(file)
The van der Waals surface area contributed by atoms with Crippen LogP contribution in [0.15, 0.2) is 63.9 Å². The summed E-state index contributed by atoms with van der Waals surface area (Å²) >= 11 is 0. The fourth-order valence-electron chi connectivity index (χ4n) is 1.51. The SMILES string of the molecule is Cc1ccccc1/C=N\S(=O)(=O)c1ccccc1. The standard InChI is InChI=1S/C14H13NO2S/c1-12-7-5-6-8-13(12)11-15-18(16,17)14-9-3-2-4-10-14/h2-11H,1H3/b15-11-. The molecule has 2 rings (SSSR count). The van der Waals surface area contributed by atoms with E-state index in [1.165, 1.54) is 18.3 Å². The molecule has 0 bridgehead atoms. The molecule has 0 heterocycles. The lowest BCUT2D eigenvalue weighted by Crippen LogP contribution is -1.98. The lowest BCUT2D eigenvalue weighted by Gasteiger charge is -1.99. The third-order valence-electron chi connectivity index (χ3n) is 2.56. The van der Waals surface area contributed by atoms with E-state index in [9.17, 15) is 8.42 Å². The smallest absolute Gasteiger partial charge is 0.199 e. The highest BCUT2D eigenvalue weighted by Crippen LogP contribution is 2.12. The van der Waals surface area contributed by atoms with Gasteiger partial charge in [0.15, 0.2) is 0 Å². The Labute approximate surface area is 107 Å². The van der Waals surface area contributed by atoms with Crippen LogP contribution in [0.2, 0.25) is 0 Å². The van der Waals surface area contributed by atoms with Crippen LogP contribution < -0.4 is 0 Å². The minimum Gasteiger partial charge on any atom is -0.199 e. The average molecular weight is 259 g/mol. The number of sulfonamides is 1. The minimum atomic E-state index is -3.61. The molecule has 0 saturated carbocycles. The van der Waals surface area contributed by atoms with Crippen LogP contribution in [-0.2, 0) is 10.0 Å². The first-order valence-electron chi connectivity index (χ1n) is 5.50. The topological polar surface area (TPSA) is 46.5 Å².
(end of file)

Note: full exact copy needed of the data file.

The van der Waals surface area contributed by atoms with Crippen LogP contribution in [0.15, 0.2) is 63.9 Å². The summed E-state index contributed by atoms with van der Waals surface area (Å²) >= 11 is 0. The fourth-order valence-electron chi connectivity index (χ4n) is 1.51. The SMILES string of the molecule is Cc1ccccc1/C=N\S(=O)(=O)c1ccccc1. The standard InChI is InChI=1S/C14H13NO2S/c1-12-7-5-6-8-13(12)11-15-18(16,17)14-9-3-2-4-10-14/h2-11H,1H3/b15-11-. The molecule has 2 rings (SSSR count). The van der Waals surface area contributed by atoms with E-state index in [1.165, 1.54) is 18.3 Å². The molecule has 0 bridgehead atoms. The molecule has 0 heterocycles. The lowest BCUT2D eigenvalue weighted by Crippen LogP contribution is -1.98. The lowest BCUT2D eigenvalue weighted by Gasteiger charge is -1.99. The third-order valence-electron chi connectivity index (χ3n) is 2.56. The van der Waals surface area contributed by atoms with E-state index in [9.17, 15) is 8.42 Å². The smallest absolute Gasteiger partial charge is 0.199 e. The highest BCUT2D eigenvalue weighted by Crippen LogP contribution is 2.12. The van der Waals surface area contributed by atoms with Gasteiger partial charge in [0.15, 0.2) is 0 Å². The Labute approximate surface area is 107 Å². The van der Waals surface area contributed by atoms with Crippen LogP contribution in [0.2, 0.25) is 0 Å². The van der Waals surface area contributed by atoms with Crippen LogP contribution < -0.4 is 0 Å². The minimum Gasteiger partial charge on any atom is -0.199 e. The average molecular weight is 259 g/mol. The number of sulfonamides is 1. The minimum atomic E-state index is -3.61. The molecule has 0 saturated carbocycles. The van der Waals surface area contributed by atoms with Crippen LogP contribution in [-0.2, 0) is 10.0 Å². The first-order valence-electron chi connectivity index (χ1n) is 5.50. The topological polar surface area (TPSA) is 46.5 Å².